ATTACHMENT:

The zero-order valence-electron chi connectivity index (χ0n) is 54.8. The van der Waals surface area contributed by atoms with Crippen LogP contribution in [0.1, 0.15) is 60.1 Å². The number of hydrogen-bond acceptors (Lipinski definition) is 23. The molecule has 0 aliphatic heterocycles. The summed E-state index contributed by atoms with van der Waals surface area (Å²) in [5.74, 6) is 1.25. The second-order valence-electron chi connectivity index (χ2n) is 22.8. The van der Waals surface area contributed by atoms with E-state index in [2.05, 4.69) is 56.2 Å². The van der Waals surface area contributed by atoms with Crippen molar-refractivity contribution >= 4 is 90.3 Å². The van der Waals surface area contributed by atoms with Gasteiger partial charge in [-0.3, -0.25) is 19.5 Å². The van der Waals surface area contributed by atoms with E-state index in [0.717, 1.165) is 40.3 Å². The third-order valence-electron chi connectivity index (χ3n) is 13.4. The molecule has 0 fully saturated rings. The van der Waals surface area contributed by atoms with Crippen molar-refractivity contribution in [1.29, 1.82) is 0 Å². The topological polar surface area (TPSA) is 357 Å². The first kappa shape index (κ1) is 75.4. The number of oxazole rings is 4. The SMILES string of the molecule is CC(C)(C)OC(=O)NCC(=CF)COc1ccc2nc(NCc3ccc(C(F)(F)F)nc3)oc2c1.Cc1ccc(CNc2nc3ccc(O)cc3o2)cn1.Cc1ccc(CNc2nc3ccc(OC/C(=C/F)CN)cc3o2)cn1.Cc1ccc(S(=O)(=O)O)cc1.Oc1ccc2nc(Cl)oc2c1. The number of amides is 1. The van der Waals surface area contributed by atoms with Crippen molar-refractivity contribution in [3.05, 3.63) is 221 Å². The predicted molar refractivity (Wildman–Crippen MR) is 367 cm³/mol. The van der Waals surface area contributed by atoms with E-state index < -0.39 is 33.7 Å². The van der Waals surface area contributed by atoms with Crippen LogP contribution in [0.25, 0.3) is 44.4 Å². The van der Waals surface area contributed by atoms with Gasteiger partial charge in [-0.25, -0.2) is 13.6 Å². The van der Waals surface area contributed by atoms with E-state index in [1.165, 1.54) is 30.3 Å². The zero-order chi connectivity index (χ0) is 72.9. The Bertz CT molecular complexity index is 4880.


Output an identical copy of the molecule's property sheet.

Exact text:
The zero-order valence-electron chi connectivity index (χ0n) is 54.8. The van der Waals surface area contributed by atoms with Crippen LogP contribution in [0.1, 0.15) is 60.1 Å². The number of hydrogen-bond acceptors (Lipinski definition) is 23. The molecule has 0 aliphatic heterocycles. The summed E-state index contributed by atoms with van der Waals surface area (Å²) in [5.74, 6) is 1.25. The second-order valence-electron chi connectivity index (χ2n) is 22.8. The van der Waals surface area contributed by atoms with E-state index in [2.05, 4.69) is 56.2 Å². The van der Waals surface area contributed by atoms with Crippen molar-refractivity contribution >= 4 is 90.3 Å². The van der Waals surface area contributed by atoms with Gasteiger partial charge in [-0.3, -0.25) is 19.5 Å². The van der Waals surface area contributed by atoms with E-state index in [0.717, 1.165) is 40.3 Å². The third-order valence-electron chi connectivity index (χ3n) is 13.4. The molecule has 0 fully saturated rings. The van der Waals surface area contributed by atoms with Crippen molar-refractivity contribution in [1.29, 1.82) is 0 Å². The topological polar surface area (TPSA) is 357 Å². The first kappa shape index (κ1) is 75.4. The number of oxazole rings is 4. The SMILES string of the molecule is CC(C)(C)OC(=O)NCC(=CF)COc1ccc2nc(NCc3ccc(C(F)(F)F)nc3)oc2c1.Cc1ccc(CNc2nc3ccc(O)cc3o2)cn1.Cc1ccc(CNc2nc3ccc(OC/C(=C/F)CN)cc3o2)cn1.Cc1ccc(S(=O)(=O)O)cc1.Oc1ccc2nc(Cl)oc2c1. The number of amides is 1. The van der Waals surface area contributed by atoms with Crippen molar-refractivity contribution in [3.05, 3.63) is 221 Å². The predicted molar refractivity (Wildman–Crippen MR) is 367 cm³/mol. The van der Waals surface area contributed by atoms with E-state index < -0.39 is 33.7 Å². The van der Waals surface area contributed by atoms with Crippen LogP contribution in [0.25, 0.3) is 44.4 Å². The van der Waals surface area contributed by atoms with Gasteiger partial charge in [-0.25, -0.2) is 13.6 Å². The van der Waals surface area contributed by atoms with E-state index in [1.165, 1.54) is 30.3 Å². The zero-order chi connectivity index (χ0) is 72.9. The Bertz CT molecular complexity index is 4880.